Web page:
The findings have already had practical results, Sampaio said. When the researchers were doing fieldwork in the Riozinho da Liberdade RESEX (Acre state), the community there was discussing the effectiveness of a local agreement to regulate subsistence hunting, and there were disagreements about whether to allow dogs. They set up camera traps on both banks of the river. Dogs were allowed only on the right bank. They showed the images to the community, proving that on the left bank, where no dogs were allowed, there were more wild animals (which the locals themselves referred to as “bushmeat” or “game”).
“The meeting was attended by women and children as well as community leaders. They had lived in the forest all their lives, but many had never before seen certain animals before they saw these images,” Sampaio recalled.
Some months later, he continued, he received the minutes from a meeting where the images were used to support a collective decision not to allow hunting dogs anymore. “This decision was eventually adopted in the management plan for the conservation unit, which has rules defined by the community. It was one of the positive practical outcomes in terms of local decision-making and biodiversity conservation,” said Sampaio, who advocates combining scientific knowledge with the traditional knowledge accumulated by river dwellers and Indigenous communities.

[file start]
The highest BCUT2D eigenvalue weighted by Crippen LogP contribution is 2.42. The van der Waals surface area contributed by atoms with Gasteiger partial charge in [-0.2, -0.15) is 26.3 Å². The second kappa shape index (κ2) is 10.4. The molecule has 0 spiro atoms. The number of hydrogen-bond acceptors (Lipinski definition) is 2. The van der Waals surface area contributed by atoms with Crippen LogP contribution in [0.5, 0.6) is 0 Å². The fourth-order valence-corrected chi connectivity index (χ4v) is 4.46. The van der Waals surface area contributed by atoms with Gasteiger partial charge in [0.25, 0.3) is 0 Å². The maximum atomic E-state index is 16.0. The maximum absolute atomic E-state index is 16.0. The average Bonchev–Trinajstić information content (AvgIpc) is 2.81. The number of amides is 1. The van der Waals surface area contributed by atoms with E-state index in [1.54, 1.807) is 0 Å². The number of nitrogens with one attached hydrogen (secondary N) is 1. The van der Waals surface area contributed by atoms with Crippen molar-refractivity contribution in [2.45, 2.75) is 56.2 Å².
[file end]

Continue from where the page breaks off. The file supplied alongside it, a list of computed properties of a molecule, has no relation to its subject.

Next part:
Brazil’s federal legislation on conservation units establishes that extraction reserves are demarcated with the aim of protecting the livelihoods and culture of traditional people, such as river dwellers, Indigenous communities and quilombolas (inhabitants of quilombos, settlements originally formed by enslaved Africans who escaped in the seventeenth and eighteenth centuries), and assuring sustainable use of natural resources in the area.
These communities may harvest (“extract”) forest produce to earn a living while also practicing subsistence farming with some food crops and small animals. RESEX reserves are government property, and hunting by amateurs or professionals is banned.